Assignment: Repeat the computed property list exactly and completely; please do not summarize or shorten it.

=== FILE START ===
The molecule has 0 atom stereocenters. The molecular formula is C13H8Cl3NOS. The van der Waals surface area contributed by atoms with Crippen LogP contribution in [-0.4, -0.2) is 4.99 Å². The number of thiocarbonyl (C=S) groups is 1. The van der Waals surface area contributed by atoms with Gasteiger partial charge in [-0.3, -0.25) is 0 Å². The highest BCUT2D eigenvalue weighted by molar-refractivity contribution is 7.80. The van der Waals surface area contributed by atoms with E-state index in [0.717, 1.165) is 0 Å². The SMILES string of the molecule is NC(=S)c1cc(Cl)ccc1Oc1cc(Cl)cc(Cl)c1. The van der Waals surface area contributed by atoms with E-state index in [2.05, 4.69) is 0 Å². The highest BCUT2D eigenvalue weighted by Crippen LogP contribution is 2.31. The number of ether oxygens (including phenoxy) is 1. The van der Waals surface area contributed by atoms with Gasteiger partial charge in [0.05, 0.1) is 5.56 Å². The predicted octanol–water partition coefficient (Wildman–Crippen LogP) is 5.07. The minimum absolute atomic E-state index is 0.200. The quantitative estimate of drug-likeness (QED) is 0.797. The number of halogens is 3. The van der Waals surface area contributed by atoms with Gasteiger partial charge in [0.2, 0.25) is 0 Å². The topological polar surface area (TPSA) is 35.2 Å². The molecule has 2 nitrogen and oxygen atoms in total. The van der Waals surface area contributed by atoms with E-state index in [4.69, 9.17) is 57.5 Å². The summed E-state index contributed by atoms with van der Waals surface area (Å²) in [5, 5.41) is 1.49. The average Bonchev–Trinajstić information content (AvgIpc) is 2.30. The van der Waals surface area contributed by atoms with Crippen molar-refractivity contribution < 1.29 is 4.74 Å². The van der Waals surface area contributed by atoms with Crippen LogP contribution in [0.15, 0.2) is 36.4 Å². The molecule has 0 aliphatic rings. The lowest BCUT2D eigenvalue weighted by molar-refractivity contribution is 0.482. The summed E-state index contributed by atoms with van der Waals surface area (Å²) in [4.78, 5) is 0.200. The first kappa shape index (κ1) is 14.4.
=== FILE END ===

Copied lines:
The molecule has 0 atom stereocenters. The molecular formula is C13H8Cl3NOS. The van der Waals surface area contributed by atoms with Crippen LogP contribution in [-0.4, -0.2) is 4.99 Å². The number of thiocarbonyl (C=S) groups is 1. The van der Waals surface area contributed by atoms with Gasteiger partial charge in [-0.3, -0.25) is 0 Å². The highest BCUT2D eigenvalue weighted by molar-refractivity contribution is 7.80. The van der Waals surface area contributed by atoms with E-state index in [0.717, 1.165) is 0 Å². The SMILES string of the molecule is NC(=S)c1cc(Cl)ccc1Oc1cc(Cl)cc(Cl)c1. The van der Waals surface area contributed by atoms with E-state index in [2.05, 4.69) is 0 Å². The highest BCUT2D eigenvalue weighted by Crippen LogP contribution is 2.31. The number of ether oxygens (including phenoxy) is 1. The van der Waals surface area contributed by atoms with Gasteiger partial charge in [0.05, 0.1) is 5.56 Å². The predicted octanol–water partition coefficient (Wildman–Crippen LogP) is 5.07. The minimum absolute atomic E-state index is 0.200. The quantitative estimate of drug-likeness (QED) is 0.797. The number of halogens is 3. The van der Waals surface area contributed by atoms with Gasteiger partial charge in [0.2, 0.25) is 0 Å². The topological polar surface area (TPSA) is 35.2 Å². The molecule has 2 nitrogen and oxygen atoms in total. The van der Waals surface area contributed by atoms with E-state index in [4.69, 9.17) is 57.5 Å². The summed E-state index contributed by atoms with van der Waals surface area (Å²) in [5, 5.41) is 1.49. The average Bonchev–Trinajstić information content (AvgIpc) is 2.30. The van der Waals surface area contributed by atoms with Crippen molar-refractivity contribution < 1.29 is 4.74 Å². The van der Waals surface area contributed by atoms with Crippen LogP contribution in [0.15, 0.2) is 36.4 Å². The molecule has 0 aliphatic rings. The lowest BCUT2D eigenvalue weighted by molar-refractivity contribution is 0.482. The summed E-state index contributed by atoms with van der Waals surface area (Å²) in [4.78, 5) is 0.200. The first kappa shape index (κ1) is 14.4.